With the United Kingdom on the brink of leaving the European Union Emissions Trading System (EU-ETS), the United States locked in the inertia of a Donald Trump presidency, and populism stoking fears of slackening commitment to meeting the climate challenge, support for carbon markets is coming from two once-unlikely sources: namely, risk-adverse corporate boards and China, according to the International Emission Trading Association’s (IETA) annual Greenhouse-Gas Market Sentiment survey, which was released last week at the Innovate4Climate conference in Barcelona one day after Ecosystem Marketplace’s latest survey of voluntary carbon market practitioners, Unlocking Potential: State of Voluntary Carbon Markets 2017.
The Ecosystem Marketplace report identified transactions for roughly 63 million metric tons of carbon dioxide equivalent (CO2e) last year, including the 1 billionth metric ton transacted since the first State of Voluntary Carbon Markets Report in 2006. That represents a 24 percent drop from 2015, in part because two large participants failed to respond to the survey.
The total value was $191.3 million, and the report comes as governments around the world begin scaling up mandatory cap-and-trade programs to accelerate emission-reductions under the Paris Climate Agreement. In the past, governments have used voluntary carbon programs to incubate mandatory trading systems like the one currently underway in California. There are currently no plans for such incubation efforts, but the Dutch government recently became the latest government to formally endorse voluntary markets as a way to test new strategies and promote emission-reductions at home. At the same time, some voluntary offset types could be recognized under the aviation industry’s global cap-and-trade program, which kicks in after 2020.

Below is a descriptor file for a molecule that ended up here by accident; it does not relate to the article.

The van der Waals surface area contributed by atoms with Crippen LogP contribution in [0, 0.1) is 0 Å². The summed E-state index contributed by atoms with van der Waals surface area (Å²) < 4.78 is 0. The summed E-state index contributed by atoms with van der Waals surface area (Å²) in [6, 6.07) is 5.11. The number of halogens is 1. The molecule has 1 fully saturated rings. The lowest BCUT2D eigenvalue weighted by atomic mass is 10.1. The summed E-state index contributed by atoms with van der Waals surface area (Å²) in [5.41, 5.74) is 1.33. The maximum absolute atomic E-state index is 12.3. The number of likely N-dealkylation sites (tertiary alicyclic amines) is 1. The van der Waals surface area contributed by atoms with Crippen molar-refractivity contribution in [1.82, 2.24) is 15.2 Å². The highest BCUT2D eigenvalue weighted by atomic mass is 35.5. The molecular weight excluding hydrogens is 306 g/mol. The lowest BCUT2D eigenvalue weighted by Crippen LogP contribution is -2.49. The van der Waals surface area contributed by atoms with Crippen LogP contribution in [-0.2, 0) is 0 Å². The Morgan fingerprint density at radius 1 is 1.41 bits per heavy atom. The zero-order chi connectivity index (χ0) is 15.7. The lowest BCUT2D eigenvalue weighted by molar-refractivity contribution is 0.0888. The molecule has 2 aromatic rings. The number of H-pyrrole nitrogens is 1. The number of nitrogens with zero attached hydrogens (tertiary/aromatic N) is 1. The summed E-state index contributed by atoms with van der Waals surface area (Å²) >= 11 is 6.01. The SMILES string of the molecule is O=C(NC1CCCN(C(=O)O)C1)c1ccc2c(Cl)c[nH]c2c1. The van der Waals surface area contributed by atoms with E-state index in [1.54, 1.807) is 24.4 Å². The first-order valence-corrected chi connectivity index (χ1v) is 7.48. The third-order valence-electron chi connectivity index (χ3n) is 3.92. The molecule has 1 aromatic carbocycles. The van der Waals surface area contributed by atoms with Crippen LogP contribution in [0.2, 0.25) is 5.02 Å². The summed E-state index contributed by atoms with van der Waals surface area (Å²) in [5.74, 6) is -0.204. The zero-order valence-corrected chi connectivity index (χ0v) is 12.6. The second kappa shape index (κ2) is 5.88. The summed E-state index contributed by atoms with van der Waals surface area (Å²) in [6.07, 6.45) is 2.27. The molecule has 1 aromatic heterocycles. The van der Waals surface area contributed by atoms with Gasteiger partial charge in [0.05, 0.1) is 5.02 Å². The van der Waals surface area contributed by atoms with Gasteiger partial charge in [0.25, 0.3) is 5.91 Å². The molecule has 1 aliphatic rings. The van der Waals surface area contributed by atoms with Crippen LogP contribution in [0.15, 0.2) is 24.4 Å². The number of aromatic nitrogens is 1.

The IETA report, which is built on a survey of 135 IETA members from across the globe and conducted by PwC, led to calls for a major “PR offensive” to counter populist rhetoric and anti-science propaganda, which reporter Jane Meyer ties to Koch Brothers, Richard Mellon Scaife, John M. Olin, and the DeVos and Coors families in her book “Dark Money“.
“The high of seeing the Paris Agreement enter into force last year was tempered by an increase in populist political movements that have pushed climate change down the agenda,” says IETA President and CEO Dirk Forrister. “While the changing political headwinds are cause for concern, we are encouraged by those that are stepping up to lead on climate action. Nationalism and isolationism won’t solve this global problem.”
Still, 77% of respondents said that climate change is a board-level priority, and 90% said board-level engagement has either increased or stayed the same in the past year.
On the voluntary carbon front, the majority of offsets sold came from programs that save endangered forests using mechanisms collectively known as REDD+ (Reduced Emissions from Deforestation and Forest Degradation, plus other land-use initiatives) and wind projects. Landfill methane projects followed as another top project type.
A disturbing 54.4 MtCO2e of offsets went unsold.
In addition to the above podcast, Hamrick will appear in two webinars we’re hosting on June 6th and 7th. For more resources and to download the free report, visit this page.